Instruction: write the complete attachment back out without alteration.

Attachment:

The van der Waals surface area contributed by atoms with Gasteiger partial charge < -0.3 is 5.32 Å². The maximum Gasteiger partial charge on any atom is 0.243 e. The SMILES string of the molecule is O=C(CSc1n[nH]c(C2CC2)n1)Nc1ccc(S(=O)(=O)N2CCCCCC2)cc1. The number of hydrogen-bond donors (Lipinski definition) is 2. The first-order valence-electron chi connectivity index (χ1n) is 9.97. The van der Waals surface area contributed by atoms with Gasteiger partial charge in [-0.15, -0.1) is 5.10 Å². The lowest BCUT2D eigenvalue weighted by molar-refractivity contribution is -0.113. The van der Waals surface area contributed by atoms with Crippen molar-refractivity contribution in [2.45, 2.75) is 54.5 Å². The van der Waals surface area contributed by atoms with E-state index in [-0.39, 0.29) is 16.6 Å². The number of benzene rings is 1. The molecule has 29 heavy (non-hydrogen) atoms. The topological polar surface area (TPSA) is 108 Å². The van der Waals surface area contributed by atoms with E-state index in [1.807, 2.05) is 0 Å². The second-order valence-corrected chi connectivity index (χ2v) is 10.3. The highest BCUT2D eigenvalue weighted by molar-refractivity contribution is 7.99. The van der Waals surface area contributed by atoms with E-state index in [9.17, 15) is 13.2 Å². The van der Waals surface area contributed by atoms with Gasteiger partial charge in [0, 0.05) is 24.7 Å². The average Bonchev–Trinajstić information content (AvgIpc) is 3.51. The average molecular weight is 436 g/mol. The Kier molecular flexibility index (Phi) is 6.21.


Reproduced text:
The van der Waals surface area contributed by atoms with Gasteiger partial charge < -0.3 is 5.32 Å². The maximum Gasteiger partial charge on any atom is 0.243 e. The SMILES string of the molecule is O=C(CSc1n[nH]c(C2CC2)n1)Nc1ccc(S(=O)(=O)N2CCCCCC2)cc1. The number of hydrogen-bond donors (Lipinski definition) is 2. The first-order valence-electron chi connectivity index (χ1n) is 9.97. The van der Waals surface area contributed by atoms with Gasteiger partial charge in [-0.15, -0.1) is 5.10 Å². The lowest BCUT2D eigenvalue weighted by molar-refractivity contribution is -0.113. The van der Waals surface area contributed by atoms with Crippen molar-refractivity contribution in [2.45, 2.75) is 54.5 Å². The van der Waals surface area contributed by atoms with E-state index in [-0.39, 0.29) is 16.6 Å². The number of benzene rings is 1. The molecule has 29 heavy (non-hydrogen) atoms. The topological polar surface area (TPSA) is 108 Å². The van der Waals surface area contributed by atoms with E-state index in [1.807, 2.05) is 0 Å². The second-order valence-corrected chi connectivity index (χ2v) is 10.3. The highest BCUT2D eigenvalue weighted by molar-refractivity contribution is 7.99. The van der Waals surface area contributed by atoms with E-state index in [9.17, 15) is 13.2 Å². The van der Waals surface area contributed by atoms with Gasteiger partial charge in [0, 0.05) is 24.7 Å². The average Bonchev–Trinajstić information content (AvgIpc) is 3.51. The average molecular weight is 436 g/mol. The Kier molecular flexibility index (Phi) is 6.21.